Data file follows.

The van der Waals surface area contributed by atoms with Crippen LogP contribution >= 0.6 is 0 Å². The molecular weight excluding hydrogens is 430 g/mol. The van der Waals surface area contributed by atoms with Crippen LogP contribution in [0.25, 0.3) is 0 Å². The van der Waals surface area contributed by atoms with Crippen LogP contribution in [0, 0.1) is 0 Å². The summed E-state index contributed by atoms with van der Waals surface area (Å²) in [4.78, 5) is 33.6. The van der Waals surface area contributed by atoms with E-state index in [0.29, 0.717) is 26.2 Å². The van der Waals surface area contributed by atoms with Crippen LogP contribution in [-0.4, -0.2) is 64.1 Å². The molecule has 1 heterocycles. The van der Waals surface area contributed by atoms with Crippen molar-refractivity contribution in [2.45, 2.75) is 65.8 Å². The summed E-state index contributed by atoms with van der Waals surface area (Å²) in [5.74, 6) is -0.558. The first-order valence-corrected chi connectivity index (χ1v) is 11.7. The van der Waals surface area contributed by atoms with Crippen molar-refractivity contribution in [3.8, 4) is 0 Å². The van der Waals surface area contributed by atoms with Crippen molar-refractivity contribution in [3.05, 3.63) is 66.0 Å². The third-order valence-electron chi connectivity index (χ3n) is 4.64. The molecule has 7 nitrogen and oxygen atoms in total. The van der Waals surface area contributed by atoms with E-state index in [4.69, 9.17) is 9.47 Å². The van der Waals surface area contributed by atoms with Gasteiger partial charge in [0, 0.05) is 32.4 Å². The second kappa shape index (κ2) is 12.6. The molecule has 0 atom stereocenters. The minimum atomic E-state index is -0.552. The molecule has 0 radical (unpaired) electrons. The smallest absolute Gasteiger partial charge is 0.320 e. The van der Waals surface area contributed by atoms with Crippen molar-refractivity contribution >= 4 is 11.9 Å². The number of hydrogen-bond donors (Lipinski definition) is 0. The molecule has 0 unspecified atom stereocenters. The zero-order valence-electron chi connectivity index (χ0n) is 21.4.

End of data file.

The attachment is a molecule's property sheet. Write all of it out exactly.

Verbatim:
The van der Waals surface area contributed by atoms with Crippen LogP contribution >= 0.6 is 0 Å². The molecular weight excluding hydrogens is 430 g/mol. The van der Waals surface area contributed by atoms with Crippen LogP contribution in [0.25, 0.3) is 0 Å². The van der Waals surface area contributed by atoms with Crippen LogP contribution in [0, 0.1) is 0 Å². The summed E-state index contributed by atoms with van der Waals surface area (Å²) in [4.78, 5) is 33.6. The van der Waals surface area contributed by atoms with E-state index in [0.29, 0.717) is 26.2 Å². The van der Waals surface area contributed by atoms with Crippen LogP contribution in [-0.4, -0.2) is 64.1 Å². The molecule has 1 heterocycles. The van der Waals surface area contributed by atoms with Crippen molar-refractivity contribution in [2.45, 2.75) is 65.8 Å². The summed E-state index contributed by atoms with van der Waals surface area (Å²) in [5.74, 6) is -0.558. The first-order valence-corrected chi connectivity index (χ1v) is 11.7. The van der Waals surface area contributed by atoms with Crippen molar-refractivity contribution in [3.8, 4) is 0 Å². The van der Waals surface area contributed by atoms with Crippen molar-refractivity contribution in [3.05, 3.63) is 66.0 Å². The third-order valence-electron chi connectivity index (χ3n) is 4.64. The molecule has 7 nitrogen and oxygen atoms in total. The van der Waals surface area contributed by atoms with E-state index in [4.69, 9.17) is 9.47 Å². The van der Waals surface area contributed by atoms with Gasteiger partial charge in [0, 0.05) is 32.4 Å². The second kappa shape index (κ2) is 12.6. The molecule has 0 atom stereocenters. The minimum atomic E-state index is -0.552. The molecule has 0 radical (unpaired) electrons. The smallest absolute Gasteiger partial charge is 0.320 e. The van der Waals surface area contributed by atoms with Crippen molar-refractivity contribution >= 4 is 11.9 Å². The number of hydrogen-bond donors (Lipinski definition) is 0. The molecule has 0 unspecified atom stereocenters. The zero-order valence-electron chi connectivity index (χ0n) is 21.4.